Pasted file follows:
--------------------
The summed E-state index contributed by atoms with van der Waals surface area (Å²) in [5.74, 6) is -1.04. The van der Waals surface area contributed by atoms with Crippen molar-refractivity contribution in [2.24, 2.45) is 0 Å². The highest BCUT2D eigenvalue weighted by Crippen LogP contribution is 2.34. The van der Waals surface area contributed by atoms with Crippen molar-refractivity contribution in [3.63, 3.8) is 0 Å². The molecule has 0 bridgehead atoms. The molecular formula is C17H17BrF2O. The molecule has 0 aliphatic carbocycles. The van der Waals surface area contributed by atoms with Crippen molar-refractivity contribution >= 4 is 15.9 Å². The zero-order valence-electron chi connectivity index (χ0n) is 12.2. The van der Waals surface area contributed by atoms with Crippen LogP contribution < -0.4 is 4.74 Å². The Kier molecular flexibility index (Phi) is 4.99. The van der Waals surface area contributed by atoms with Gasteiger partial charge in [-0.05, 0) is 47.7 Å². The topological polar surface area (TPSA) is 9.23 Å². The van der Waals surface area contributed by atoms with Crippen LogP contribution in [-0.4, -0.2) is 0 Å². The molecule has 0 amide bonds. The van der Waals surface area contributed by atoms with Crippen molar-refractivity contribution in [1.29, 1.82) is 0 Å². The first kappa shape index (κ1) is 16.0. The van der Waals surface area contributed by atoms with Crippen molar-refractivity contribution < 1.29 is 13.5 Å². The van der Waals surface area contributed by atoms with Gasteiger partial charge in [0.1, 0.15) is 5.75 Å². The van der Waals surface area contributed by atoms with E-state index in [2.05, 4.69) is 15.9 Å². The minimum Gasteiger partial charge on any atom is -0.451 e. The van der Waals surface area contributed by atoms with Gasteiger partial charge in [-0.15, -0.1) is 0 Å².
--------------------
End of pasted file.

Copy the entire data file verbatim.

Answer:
The summed E-state index contributed by atoms with van der Waals surface area (Å²) in [5.74, 6) is -1.04. The van der Waals surface area contributed by atoms with Crippen molar-refractivity contribution in [2.24, 2.45) is 0 Å². The highest BCUT2D eigenvalue weighted by Crippen LogP contribution is 2.34. The van der Waals surface area contributed by atoms with Crippen molar-refractivity contribution in [3.63, 3.8) is 0 Å². The molecule has 0 bridgehead atoms. The molecular formula is C17H17BrF2O. The molecule has 0 aliphatic carbocycles. The van der Waals surface area contributed by atoms with Crippen molar-refractivity contribution >= 4 is 15.9 Å². The zero-order valence-electron chi connectivity index (χ0n) is 12.2. The van der Waals surface area contributed by atoms with Crippen LogP contribution < -0.4 is 4.74 Å². The Kier molecular flexibility index (Phi) is 4.99. The van der Waals surface area contributed by atoms with Gasteiger partial charge in [-0.05, 0) is 47.7 Å². The topological polar surface area (TPSA) is 9.23 Å². The van der Waals surface area contributed by atoms with Crippen LogP contribution in [-0.4, -0.2) is 0 Å². The molecule has 0 amide bonds. The van der Waals surface area contributed by atoms with Crippen molar-refractivity contribution in [1.29, 1.82) is 0 Å². The first kappa shape index (κ1) is 16.0. The van der Waals surface area contributed by atoms with Crippen molar-refractivity contribution < 1.29 is 13.5 Å². The van der Waals surface area contributed by atoms with Gasteiger partial charge in [0.1, 0.15) is 5.75 Å². The van der Waals surface area contributed by atoms with E-state index in [2.05, 4.69) is 15.9 Å². The minimum Gasteiger partial charge on any atom is -0.451 e. The van der Waals surface area contributed by atoms with Gasteiger partial charge in [-0.15, -0.1) is 0 Å².